At “Site 2: A small corner of the amphitheater at Market Creek Plaza,” dancers in white sports bras and skirts over sheer culottes examined the mud on their soles. They carried each other over miniature grass terraces and looked longingly past their outstretched hands and feet. The music was once again folksy and the dancers pranced and extended their limbs with faces that alternated between blank apathy and pained yearning. It was what comes to mind when someone mentions Swan Lake to ballet neophytes. Although, according to Sarah Leonard and Natalie Briley, two dance students and attendees at the show, the movements were decidedly more modern. Briley and Leonard study dance at Palomar Community College and attended the event for a homework assignment.

    When asked what type of dance was happening at Trolley Dances, they laughed. “It’s a little modern, a little jazz. … It depends on how you interpret it,” Leonard said.

    The girls had trouble giving a more precise definition. “It’s hard to explain,” Briley said through giggles. “It’s modern because you can fit anything into modern now.”

    “Site 3: WriterZBlok: a gathering center for teens ‘Antrieb’” was definitely modern. Dancers in cut-off capris and loose shirts marched and rolled in the dirt next to heavily graffitied walls. They formed complex marching patterns and hand movements, so coordinated that if the moves had been cornier, they would have stolen them from OK Go!. It was quite the contrast to “Site 4: 47th Street Stop: ‘Two Forms’” (created in 1980), where a ballerina in a black leotard and black tights stretched and extended on a black duct-taped cart, then rubbed up against a red sculpture. The ballerina, Rachel Sebastian, the principal dancer of the San Diego Ballet, displayed tremendous body control that would have left most couch potatoes exhausted by simply watching her.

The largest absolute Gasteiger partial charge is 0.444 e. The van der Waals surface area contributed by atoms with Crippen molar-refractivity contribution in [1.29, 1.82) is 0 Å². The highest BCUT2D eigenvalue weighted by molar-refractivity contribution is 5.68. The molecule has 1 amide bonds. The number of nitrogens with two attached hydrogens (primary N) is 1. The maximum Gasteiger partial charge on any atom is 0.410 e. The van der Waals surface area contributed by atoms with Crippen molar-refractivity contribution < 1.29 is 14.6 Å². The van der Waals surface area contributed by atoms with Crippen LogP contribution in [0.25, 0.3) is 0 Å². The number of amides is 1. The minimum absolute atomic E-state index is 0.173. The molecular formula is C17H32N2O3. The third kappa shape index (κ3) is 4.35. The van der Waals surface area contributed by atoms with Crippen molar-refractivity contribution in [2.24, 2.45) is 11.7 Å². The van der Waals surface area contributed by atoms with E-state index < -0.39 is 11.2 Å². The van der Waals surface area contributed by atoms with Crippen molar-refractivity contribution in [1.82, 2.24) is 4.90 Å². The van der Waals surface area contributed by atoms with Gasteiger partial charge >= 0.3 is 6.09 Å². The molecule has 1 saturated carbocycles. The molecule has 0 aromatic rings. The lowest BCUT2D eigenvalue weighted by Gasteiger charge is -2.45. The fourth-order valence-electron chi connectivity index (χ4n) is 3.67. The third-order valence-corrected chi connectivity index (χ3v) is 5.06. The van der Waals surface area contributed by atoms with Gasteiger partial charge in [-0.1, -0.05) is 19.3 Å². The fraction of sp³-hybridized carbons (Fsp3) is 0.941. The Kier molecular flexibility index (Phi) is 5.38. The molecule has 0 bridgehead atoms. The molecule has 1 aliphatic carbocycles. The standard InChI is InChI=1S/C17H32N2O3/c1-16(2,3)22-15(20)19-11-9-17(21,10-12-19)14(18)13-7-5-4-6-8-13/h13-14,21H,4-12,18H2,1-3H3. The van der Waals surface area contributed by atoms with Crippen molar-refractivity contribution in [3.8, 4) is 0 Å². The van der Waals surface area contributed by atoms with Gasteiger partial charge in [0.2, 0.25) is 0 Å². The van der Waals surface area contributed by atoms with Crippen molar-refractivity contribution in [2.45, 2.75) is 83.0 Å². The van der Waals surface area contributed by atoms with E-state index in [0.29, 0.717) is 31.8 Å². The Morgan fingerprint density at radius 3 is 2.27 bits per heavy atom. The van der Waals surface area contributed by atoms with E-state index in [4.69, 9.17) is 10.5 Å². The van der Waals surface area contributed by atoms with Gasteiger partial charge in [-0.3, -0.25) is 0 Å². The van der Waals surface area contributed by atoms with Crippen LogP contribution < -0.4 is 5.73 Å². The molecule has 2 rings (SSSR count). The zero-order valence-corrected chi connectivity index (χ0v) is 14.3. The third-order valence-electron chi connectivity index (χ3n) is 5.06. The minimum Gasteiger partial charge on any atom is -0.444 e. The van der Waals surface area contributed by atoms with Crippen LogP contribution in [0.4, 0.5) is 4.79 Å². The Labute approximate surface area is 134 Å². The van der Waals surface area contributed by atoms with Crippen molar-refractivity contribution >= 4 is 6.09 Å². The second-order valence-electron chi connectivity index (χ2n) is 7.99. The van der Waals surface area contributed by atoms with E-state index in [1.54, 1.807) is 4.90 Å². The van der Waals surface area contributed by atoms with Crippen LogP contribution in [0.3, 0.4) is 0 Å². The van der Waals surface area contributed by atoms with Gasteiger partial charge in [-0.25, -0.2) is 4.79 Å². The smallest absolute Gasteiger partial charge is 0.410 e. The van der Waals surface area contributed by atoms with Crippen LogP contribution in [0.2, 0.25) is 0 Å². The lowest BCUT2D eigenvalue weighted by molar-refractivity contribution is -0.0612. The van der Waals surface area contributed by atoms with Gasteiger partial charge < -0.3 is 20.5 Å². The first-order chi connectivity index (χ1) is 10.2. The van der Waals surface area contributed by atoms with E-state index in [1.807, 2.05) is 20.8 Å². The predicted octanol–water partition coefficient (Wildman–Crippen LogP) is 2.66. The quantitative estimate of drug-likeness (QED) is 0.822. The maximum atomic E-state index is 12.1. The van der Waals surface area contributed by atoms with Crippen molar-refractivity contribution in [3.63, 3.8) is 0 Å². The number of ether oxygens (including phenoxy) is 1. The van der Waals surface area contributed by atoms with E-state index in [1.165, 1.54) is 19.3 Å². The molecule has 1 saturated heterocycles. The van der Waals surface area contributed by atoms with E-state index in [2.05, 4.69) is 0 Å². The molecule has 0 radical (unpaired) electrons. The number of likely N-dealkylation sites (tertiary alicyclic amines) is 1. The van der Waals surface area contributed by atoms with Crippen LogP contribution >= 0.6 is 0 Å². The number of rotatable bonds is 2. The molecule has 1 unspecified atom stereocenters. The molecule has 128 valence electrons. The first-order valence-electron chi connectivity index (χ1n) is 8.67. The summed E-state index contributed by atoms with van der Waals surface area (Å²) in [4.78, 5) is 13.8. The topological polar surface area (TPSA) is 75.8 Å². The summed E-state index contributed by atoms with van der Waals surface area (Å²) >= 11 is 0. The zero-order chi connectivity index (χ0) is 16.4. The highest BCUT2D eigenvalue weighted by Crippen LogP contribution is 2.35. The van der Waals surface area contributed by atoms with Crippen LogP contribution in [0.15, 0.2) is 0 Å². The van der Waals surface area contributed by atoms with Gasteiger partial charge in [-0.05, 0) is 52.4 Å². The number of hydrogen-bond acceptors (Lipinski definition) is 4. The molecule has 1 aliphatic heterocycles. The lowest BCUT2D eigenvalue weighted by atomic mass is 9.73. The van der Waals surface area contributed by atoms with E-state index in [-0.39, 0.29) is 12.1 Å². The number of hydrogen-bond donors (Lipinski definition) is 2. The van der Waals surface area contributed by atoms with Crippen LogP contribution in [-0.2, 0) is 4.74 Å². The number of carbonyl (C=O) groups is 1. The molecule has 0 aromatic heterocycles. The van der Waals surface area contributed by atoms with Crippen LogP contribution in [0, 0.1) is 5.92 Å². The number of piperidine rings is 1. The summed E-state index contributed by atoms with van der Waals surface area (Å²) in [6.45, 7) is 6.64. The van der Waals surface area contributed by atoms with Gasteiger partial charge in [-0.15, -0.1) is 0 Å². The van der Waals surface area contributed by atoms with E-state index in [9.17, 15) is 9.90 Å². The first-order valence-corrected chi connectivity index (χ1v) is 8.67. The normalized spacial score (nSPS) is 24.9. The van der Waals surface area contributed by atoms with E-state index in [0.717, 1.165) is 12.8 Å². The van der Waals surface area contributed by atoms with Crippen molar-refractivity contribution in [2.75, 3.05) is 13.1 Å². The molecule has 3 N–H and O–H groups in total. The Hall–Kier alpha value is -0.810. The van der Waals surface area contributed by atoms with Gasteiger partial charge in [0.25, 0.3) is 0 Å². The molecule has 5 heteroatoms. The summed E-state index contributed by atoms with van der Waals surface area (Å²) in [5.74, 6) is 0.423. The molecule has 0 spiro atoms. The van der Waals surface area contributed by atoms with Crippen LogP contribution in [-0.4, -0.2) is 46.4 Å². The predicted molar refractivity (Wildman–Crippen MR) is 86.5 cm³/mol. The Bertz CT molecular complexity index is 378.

The concept of interaction between dancer and environment in a site-specific dance was most evident at “Site 5: 25th and Commercial Stop.” Dancers in white tuxedo coats and flowing clothes of cream and white shuffled across a vacant lot with heaps of broken concrete. The dancers alternated between walking slowly and shaking their fists at the sky. They covered their heads when they walked over ditches and danced moves reminiscent of the Brat Pack. Dancing in the city hasn’t been this cool since the Sharks and the Jets fought it out.

    The last stop, “Site 6: Vacant Rec Center,” held a group of dancers standing on small pillars, poking and exploring each other’s faces. They moved locations and held a dance fight in the parking lot, using moves that looked like capoeira, a form of Brazilian martial arts. One of the dancers performed a modern pole dance using a lamppost. He repeated his refrain three times until another dancer caught him by the neck and led him to a vacant parking spot. There, they dance-fought it out. The tour guide, Lance Rogers, summarized the ingenuity and allure of Trolley Dances. “It’s a litmus test for people’s comfort zones,” he said. “[The dancers and observers are] not used to being outside of the theater.”